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So I was wondering for logical equivalences involving conditionals/biconditionals mentioned here, do we need to use some of them as base and prove the rest using them or we just take them all as accepted, for example in case of equivalences involving conditionals if we take $p\rightarrow q\equiv\neg p\vee q$ as base we can prove $p\rightarrow q\equiv\neg q\rightarrow\neg p$: $$p\rightarrow q\equiv\neg p\vee q$$ $$\equiv q\vee\neg p$$ $$\equiv\neg\neg q\vee\neg p$$ $$\equiv\neg q\rightarrow\neg p$$ and $p\vee q\equiv\neg p\rightarrow q$: $$p\vee q\equiv \neg\neg p\vee q$$ $$\equiv \neg p\rightarrow q$$ and $p\wedge q\equiv\neg(p\rightarrow\neg q)$: $$p\wedge q\equiv\neg\neg p\wedge\neg\neg q$$ $$\equiv\neg(\neg p\vee\neg q)$$ $$\equiv\neg(p\rightarrow\neg q)$$ and in case of equivalences involving biconditionals if we take $p\leftrightarrow q\equiv(p\rightarrow q)\wedge(q\rightarrow p)$ and $p\rightarrow q\equiv\neg p\vee q$ as base we can prove $p\leftrightarrow q\equiv\neg p\leftrightarrow\neg q$: $$p\leftrightarrow q\equiv(p\rightarrow q)\wedge(q\rightarrow p)$$ $$\equiv(\neg p\vee q)\wedge(\neg q\vee p)$$ $$\equiv(q\vee\neg p)\wedge(p\vee\neg q)$$ $$\equiv(\neg\neg q\vee\neg p)\wedge(\neg\neg p\vee\neg q)$$ $$\equiv(\neg q\rightarrow\neg p)\wedge(\neg p\rightarrow\neg q)$$ $$\equiv(\neg p\rightarrow\neg q)\wedge(\neg q\rightarrow\neg p)$$ $$\equiv(\neg p\leftrightarrow\neg q)$$

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As illustrated in your very question, you can indeed derive further equivalences from more 'basic' equivalences. However, at some point we will need to establish those basic equivalences themselves. That is, we cannot, as you put it, "just take them all as accepted", and in fact we cannnot "just" take any equivalence as accepted.

Every equivalence needs to be justified, and we either derive them from earlier established/justified equivalences, or we justify them on the basis of the formal semantics of how these truth-functions are defined (or, a little less formally, but still amounting to the same thing, on the basis of truth-tables).

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    $\begingroup$ @Pooria There is of course no law that says which ones we should take as more fundamental ... but you're absolutely right: with the two you indicate, and using the 'standard' equivalence principles involving the 'boolean connectives' $\land$, $\lor$, and $\neg$, we can prove all others, and that's because with these two you can reduce everything to the boolean connectives, and you can show that the 'standard' set is complete in the sense that if $\phi \Leftrightarrow \psi$ then $\phi \dashv \vdash \psi$ ... (continued) $\endgroup$ – Bram28 Oct 26 '17 at 17:24
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    $\begingroup$ @Pooria ... where $\phi \dashv \vdash \psi$ means that you can transform $\phi$ into $\psi$ (and back of course!) using equivalence principles. Another nice meta-logical result! :) $\endgroup$ – Bram28 Oct 26 '17 at 17:24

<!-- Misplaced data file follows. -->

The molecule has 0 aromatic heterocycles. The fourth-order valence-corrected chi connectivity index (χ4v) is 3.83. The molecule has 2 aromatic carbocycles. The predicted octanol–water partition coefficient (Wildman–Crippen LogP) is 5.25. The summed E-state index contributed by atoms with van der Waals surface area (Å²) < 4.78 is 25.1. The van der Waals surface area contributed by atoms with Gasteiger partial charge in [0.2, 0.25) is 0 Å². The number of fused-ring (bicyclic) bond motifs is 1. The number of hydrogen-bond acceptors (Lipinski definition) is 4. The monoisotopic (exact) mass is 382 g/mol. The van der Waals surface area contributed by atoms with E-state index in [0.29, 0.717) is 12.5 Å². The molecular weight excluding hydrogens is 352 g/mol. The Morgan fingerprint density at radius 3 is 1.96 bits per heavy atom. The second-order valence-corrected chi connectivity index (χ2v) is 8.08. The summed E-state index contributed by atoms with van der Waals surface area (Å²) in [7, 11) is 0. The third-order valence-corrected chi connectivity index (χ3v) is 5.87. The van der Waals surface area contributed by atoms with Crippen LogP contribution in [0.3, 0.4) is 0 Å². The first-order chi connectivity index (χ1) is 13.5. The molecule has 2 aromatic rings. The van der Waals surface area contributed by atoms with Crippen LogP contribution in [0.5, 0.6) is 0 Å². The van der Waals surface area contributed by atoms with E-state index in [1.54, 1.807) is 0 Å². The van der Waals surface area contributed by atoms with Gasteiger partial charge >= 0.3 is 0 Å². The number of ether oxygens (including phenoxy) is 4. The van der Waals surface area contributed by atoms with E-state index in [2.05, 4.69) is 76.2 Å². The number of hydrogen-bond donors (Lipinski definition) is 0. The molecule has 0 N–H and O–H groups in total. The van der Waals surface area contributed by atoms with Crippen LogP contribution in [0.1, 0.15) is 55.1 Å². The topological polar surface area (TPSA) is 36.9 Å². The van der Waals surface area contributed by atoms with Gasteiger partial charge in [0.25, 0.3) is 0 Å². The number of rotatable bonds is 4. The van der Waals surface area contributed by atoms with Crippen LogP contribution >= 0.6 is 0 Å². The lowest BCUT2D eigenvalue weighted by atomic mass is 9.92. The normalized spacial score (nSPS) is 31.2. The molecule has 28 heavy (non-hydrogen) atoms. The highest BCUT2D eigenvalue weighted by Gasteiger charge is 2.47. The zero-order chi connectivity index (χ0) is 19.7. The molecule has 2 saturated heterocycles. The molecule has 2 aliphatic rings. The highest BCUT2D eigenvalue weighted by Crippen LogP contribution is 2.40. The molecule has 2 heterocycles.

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    $\begingroup$ @Pooria So yes, my personal strategy when dealing with equivalences is indeed to use those two equivalences for the conditional and biconditional to rewrite everything in terms of $\land$, $\lor$, and $\neg$, and go from there .... but it still pays to know a few other principles as well, e.g. contraposition ($p \rightarrow q \Leftrightarrow \neg q \rightarrow \neg p$), Exportation ($p \rightarrow (q \rightarrow r) \Leftrightarrow (p \land q) \rightarrow r$), various Conditional Distributions ($(p \lor q) \rightarrow r \Leftrightarrow (p \rightarrow r) \land (q \rightarrow r)$), and others .. $\endgroup$ – Bram28 Oct 26 '17 at 17:29
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    $\begingroup$ @Pooria Oh yeah, it is on that list ... does it make sense though? Consider: $P$: John is a male, $Q$: John is unmarried, $R$: John is a bachelor ... use these to interpret the left side and the right side and see what you think ... $\endgroup$ – Bram28 Oct 26 '17 at 19:54
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    $\begingroup$ @PooriaOh, sorry, no, I was trying to tell you that when it comes to those conditionals and biconditionals, your intuitions may actually sometimes lead you astray. Look again at that very equivalence: the left hand side says that $R$ is true when $P$ and $Q$ are both true. So that could be something like 'if you are both a male and unmarried, then you are a bachelor', which we regard as a true statement ... (continued) $\endgroup$ – Bram28 Oct 27 '17 at 15:41

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